NAIROBI, March 6 (Xinhua) -- The Kenyan Ministry of Health and partners will expand coverage of malaria vaccination targeting children in eight endemic counties adjacent to the Lake Victoria basin, senior officials said Monday.
An additional 25 sub-counties in the eight high-malaria burden counties in western Kenya will be roped in the new vaccination drive, which begins Tuesday, targeting children below two years amid their vulnerability to the mosquito-transmitted tropical disease, the officials disclosed.
Susan Nakhumicha Wafula, the cabinet secretary for Health, said an accelerated vaccination drive combined with the provision of insecticide-treated nets, indoor spraying, timely diagnosis, and treatment have been prioritized as the country embarks on the journey of attaining malaria-free status by 2030.
"We are thrilled to announce today that more children in Kenya will be able to benefit from the life-saving protection," Wafula told journalists in the Kenyan capital of Nairobi.
Kenya commenced the phased introduction of the malaria vaccine called RTS, S in September 2019, with the Ministry of Health statistics indicating that nearly 400,000 children in the eight endemic counties have received at least one dose of the vaccine.
Omar Ahmeddin, the head of the National Malaria Program at the Ministry of Health, said the national malaria prevalence in the country has dropped from 11 percent in 2010 to the current 6 percent, adding that vaccines are behind that feat.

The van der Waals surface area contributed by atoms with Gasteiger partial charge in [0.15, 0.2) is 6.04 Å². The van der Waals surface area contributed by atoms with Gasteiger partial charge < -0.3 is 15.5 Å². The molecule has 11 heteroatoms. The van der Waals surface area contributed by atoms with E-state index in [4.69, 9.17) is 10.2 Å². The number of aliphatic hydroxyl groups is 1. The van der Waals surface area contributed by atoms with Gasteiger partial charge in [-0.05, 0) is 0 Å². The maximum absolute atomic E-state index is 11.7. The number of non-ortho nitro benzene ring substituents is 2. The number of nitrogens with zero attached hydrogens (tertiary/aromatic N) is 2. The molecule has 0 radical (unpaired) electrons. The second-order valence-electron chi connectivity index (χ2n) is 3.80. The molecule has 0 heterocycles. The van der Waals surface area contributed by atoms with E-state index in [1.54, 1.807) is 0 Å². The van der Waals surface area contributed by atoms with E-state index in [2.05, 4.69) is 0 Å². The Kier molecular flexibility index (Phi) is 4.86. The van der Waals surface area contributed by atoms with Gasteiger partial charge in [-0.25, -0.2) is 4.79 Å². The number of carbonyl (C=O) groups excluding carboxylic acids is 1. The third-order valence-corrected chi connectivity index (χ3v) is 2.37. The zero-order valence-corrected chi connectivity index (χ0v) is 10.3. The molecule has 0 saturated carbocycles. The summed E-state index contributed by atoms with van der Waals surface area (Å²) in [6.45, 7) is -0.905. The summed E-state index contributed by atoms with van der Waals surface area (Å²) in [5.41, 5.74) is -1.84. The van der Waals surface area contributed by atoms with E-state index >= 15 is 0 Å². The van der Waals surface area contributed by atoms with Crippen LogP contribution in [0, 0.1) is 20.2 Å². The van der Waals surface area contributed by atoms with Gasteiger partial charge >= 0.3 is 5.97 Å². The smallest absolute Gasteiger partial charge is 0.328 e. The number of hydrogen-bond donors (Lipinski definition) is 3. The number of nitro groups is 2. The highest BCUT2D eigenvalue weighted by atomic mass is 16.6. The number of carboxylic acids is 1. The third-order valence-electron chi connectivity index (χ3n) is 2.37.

Omar also said the government will enhance surveillance, diagnosis, treatment, and management at the endemic western and coastal regions to bring down malaria incidences and fatalities.
In addition, Kenya will prioritize collaborative research on therapeutics for treating malaria besides building the capacity of health workers in the high-burden counties, Omar added.
Kenya, Ghana, and Malawi were selected by an international consortium of donors, researchers, and industry for the phased introduction of the malaria vaccine in September 2019. So far, more than 1.2 million children in the three countries have received the jab.
Abdourahmane Diallo, the WHO representative in Kenya, said seamless vaccination against malaria will not only aid Kenya's quest to reduce infant mortalities but also lead to improved health and economic outcomes for communities in endemic regions. ■